Making high-performance computer circuits from graphene requires starting with high-quality films of the material on an insulating surface. But defects usually crop up when graphene is grown directly on or transferred to an insulator from another growth substrate. A novel method to grow inches-wide single-crystal graphene directly on an insulating sapphire substrate could be a way forward (Nat. Mater. 2022, DOI: 10.1038/s41563-021-01174-1).
Graphene is made at industrial scale today using chemical vapor deposition (CVD) to grow the material from the bottom up on copper foils. CVD-grown graphene is polycrystalline, and cannot shuttle electrons and positively-charged holes as quickly as single-crystal material—and speed is essential for high performance electronic devices. Plus, when the CVD flakes are transferred to insulating substrates to make devices, metal atoms often contaminate the graphene, and mechanical stress wrinkle it.
The new technique gives centimeters-wide, wrinkle-free single sheets of graphene with no overlapping layers. Such high-quality graphene grown directly on an insulating surface should pave the way for high-performance electronics and optoelectronics devices made from graphene, says Rodney S. Ruoff, a chemist at the Ulsan National Institute of Science and Technology. The technique could potentially be used to grow other types of 2D materials, he says.
Last year, Ruoff and his colleagues reported a way to grow flat, single-crystal sheets on copper-nickel foils (Nat. Mater. 2021, DOI: 10.1038/s41586-021-03753-3). Ruoff worked with Bo Tian and Xixiang Zhang of King Abdullah University of Science and Technology, and their colleagues to continue improving the process. They start by placing a 5 cm wide copper foil on a clean sapphire substrate. Heating five times at high temperatures for cycles ranging from 5–25 hours results in a single-crystal copper film fused to the sapphire.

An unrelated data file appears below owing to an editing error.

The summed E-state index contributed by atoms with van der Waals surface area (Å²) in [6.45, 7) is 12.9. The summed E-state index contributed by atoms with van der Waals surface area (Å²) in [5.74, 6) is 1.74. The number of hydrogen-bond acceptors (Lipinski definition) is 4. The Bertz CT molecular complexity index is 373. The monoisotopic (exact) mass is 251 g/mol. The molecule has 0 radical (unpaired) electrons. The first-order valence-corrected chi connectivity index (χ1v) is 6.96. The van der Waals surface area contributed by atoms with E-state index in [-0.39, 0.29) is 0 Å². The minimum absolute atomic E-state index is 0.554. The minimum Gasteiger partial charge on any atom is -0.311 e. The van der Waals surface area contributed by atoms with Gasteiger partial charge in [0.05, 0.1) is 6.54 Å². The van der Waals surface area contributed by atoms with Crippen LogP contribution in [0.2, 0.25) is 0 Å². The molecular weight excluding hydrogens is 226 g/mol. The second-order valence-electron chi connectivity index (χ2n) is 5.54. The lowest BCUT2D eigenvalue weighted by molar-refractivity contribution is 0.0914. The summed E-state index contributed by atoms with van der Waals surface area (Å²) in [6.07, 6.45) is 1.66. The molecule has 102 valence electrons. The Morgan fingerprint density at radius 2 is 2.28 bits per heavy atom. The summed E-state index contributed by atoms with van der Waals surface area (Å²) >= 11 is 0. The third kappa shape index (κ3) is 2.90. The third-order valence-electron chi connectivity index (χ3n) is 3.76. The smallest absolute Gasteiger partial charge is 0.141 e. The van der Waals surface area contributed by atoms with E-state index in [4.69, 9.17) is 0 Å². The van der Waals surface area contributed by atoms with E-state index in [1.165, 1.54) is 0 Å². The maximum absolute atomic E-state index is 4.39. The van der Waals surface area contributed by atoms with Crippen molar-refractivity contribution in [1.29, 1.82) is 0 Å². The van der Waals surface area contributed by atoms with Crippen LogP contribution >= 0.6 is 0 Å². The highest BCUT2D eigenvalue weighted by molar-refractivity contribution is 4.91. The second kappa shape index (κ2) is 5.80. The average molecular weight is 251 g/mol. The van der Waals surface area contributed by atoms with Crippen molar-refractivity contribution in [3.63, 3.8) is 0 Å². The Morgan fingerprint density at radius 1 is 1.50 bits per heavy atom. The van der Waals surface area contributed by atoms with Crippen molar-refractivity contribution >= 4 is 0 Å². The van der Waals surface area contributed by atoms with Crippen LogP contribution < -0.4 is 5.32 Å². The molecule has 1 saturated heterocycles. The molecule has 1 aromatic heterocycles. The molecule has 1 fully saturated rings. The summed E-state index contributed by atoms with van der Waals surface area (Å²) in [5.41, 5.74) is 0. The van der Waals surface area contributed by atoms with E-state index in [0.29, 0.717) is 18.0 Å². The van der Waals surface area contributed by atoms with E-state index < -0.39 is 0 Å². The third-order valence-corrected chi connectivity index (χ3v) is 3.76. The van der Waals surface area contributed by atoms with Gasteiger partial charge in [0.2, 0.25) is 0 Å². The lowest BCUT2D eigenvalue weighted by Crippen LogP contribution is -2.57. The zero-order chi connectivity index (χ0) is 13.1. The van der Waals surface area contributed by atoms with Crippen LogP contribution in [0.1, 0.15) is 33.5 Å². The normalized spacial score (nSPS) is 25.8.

They put the substrate into a CVD system and pump methane gas over it at high temperature. As the methane decomposes, its carbon atoms diffuse through the copper film into the 2.15Å gap between the copper and sapphire. There, the carbon atoms combine, growing a graphene layer at the interface, Ruoff says.
Finally, the researchers dip the sample into liquid nitrogen at -196°C for 30 min followed by rapid heating. Pressure from the nitrogen atoms makes the copper film detach from the sapphire, so it can be pulled off with tweezers. The team was able to make 1 cm2 graphene pieces on the sapphire. Making larger ones is possible, says Tian, but would require more time and energy.
“The graphene quality looks very high, and the lack of wrinkles is a very appealing feature for future electronics applications,” says Sergei Smirnov, a chemist at New Mexico State University. “These wrinkles are difficult to avoid using transfer methods.”
Oliver J. Burton, an engineer at the University of Cambridge, agrees that this work overcomes the challenge of making high-quality graphene on an insulating surface.
But the core limitation of the method is the hours-long heating cycles needed to make the single-crystal copper films, “which are simply too long for industrial production times.”
Tian and Ruoff admit that the long times are a drawback, but with automation and engineering, they hope that others can speed things up. “People in the industry are very clever,” Tian says.